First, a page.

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ROWLETT -- A Texas state representative is being critical of the North Texas Tollway Authority for refusing to fix excessive noise problems along the Bush Turnpike in Rowlett to the point that she's asking if the NTTA is still needed at all.

Rep. Cindy Burkett said she will recommend the NTTA go through the Sunset Commission in Austin, which has the power to determine if an agency's functions are still needed to serve the public.

'I'm going to look at putting them under Sunset review,' Burkett told News 8.

The story starts with Bill Wright, a resident of the Harborside development in Rowlett, who has a simple philosophy when it comes to the North Texas Tollway Authority.

'In my world, if you broke it, you fix it,' Wright said.

What did the NTTA break? In the view of 616 Rowlett homeowners who've banded together, a promise to limit noise generated by the 2010 extension of the President George Bush Turnpike.

'We're not asking for silence. We're asking for something that doesn't hurt your ears and keep your children up at night,' Wright said.

Instead of accepting the noise, the Rowlett homeowners chose to fight it. They made such a fuss that the NTTA actually spent $300,000 on a study. The neighbors hoped, if the study confirmed the noise, the NTTA would find a fix.

Well, the study found places in the neighborhoods where the noise levels spiked and even suggested fixes, one of them costing as much as $33 million.

Faced with that information, the NTTA did nothing.

Texas Rep. Burkett said she helped convince the NTTA to undertake its $300,000 study.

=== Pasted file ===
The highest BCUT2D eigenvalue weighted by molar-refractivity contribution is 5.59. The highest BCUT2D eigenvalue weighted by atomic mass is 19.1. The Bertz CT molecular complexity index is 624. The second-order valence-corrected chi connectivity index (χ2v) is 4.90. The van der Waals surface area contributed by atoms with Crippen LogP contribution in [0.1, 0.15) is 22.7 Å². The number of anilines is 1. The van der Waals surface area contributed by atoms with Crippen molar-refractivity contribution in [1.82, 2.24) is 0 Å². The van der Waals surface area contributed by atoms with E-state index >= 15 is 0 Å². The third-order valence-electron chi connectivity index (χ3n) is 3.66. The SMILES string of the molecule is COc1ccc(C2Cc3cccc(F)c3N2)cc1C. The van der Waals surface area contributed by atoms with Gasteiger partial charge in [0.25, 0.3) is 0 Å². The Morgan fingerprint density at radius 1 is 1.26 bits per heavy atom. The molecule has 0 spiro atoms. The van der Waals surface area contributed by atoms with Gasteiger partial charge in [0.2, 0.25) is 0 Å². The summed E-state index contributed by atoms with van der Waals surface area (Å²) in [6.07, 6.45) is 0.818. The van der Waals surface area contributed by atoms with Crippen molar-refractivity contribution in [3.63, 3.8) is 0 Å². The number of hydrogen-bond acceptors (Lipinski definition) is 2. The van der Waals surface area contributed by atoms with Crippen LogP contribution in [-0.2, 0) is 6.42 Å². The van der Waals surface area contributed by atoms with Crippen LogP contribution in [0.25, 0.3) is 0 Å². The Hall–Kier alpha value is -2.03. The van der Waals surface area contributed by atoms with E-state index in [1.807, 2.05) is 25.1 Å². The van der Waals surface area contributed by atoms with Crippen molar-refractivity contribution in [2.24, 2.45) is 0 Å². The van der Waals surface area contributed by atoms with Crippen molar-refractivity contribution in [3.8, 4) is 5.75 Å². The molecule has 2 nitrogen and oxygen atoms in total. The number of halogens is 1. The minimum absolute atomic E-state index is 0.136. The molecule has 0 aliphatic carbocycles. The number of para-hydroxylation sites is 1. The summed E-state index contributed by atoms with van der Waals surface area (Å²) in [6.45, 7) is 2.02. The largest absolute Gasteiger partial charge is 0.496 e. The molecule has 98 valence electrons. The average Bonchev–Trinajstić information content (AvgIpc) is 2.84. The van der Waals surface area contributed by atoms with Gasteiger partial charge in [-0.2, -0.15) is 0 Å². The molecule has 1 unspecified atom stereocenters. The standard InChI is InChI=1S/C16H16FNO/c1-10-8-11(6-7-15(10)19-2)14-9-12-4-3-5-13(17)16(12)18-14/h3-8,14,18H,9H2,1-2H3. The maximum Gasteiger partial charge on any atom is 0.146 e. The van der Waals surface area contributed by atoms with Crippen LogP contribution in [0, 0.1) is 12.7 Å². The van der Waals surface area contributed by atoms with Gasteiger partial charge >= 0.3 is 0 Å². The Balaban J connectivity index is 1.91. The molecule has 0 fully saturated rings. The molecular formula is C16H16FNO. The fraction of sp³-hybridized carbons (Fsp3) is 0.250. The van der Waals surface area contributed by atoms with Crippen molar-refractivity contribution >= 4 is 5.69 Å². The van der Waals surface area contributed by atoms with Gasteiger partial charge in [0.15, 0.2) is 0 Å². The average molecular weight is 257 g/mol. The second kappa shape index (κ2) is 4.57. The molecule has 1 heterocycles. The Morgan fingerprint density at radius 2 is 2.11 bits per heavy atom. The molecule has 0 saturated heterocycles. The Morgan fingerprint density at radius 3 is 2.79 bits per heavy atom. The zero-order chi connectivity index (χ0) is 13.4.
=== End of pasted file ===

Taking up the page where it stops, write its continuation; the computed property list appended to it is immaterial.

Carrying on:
'Well, I hope [the mission of the study] was to see if there were some noise issues. Part of it was me prodding, saying my constituents are saying there's an issue, and let's see if they do, too,' she said.

That's not how the NTTA sees it. The authority declined to be interviewed on camera, but released this statement: 'In essence, the question the independent study asked was: 'Did NTTA follow all federal and state guidelines in designing and constructing sound walls?' The answer was 'Yes.''

And so that's where we are today; one study with two conflicting conclusions.

One says the NTTA built enough sound walls when it constructed the road. The other says there's still an unacceptable spike in noise, for which the NTTA will not accept responsibility.

Wright believes the NTTA won't fix his $33 million complaint because that would set an expensive precedent.

'They didn't want to do anything, because if they did it for us, they have to do it for others,' Wright said.

Representative Burkett sees a broken system, hence the recommendation for a Sunset Commission review.

'My focus is, is the process adequate? Is there enough flexibility?' she said. 'Maybe in the Sunset review, we'll decide, 'Okay, maybe a thought is to take a percentage of monies raised, tolls raised, putting them in a special fund to address this type of issue.''

E-mail dschechter@wfaa.com

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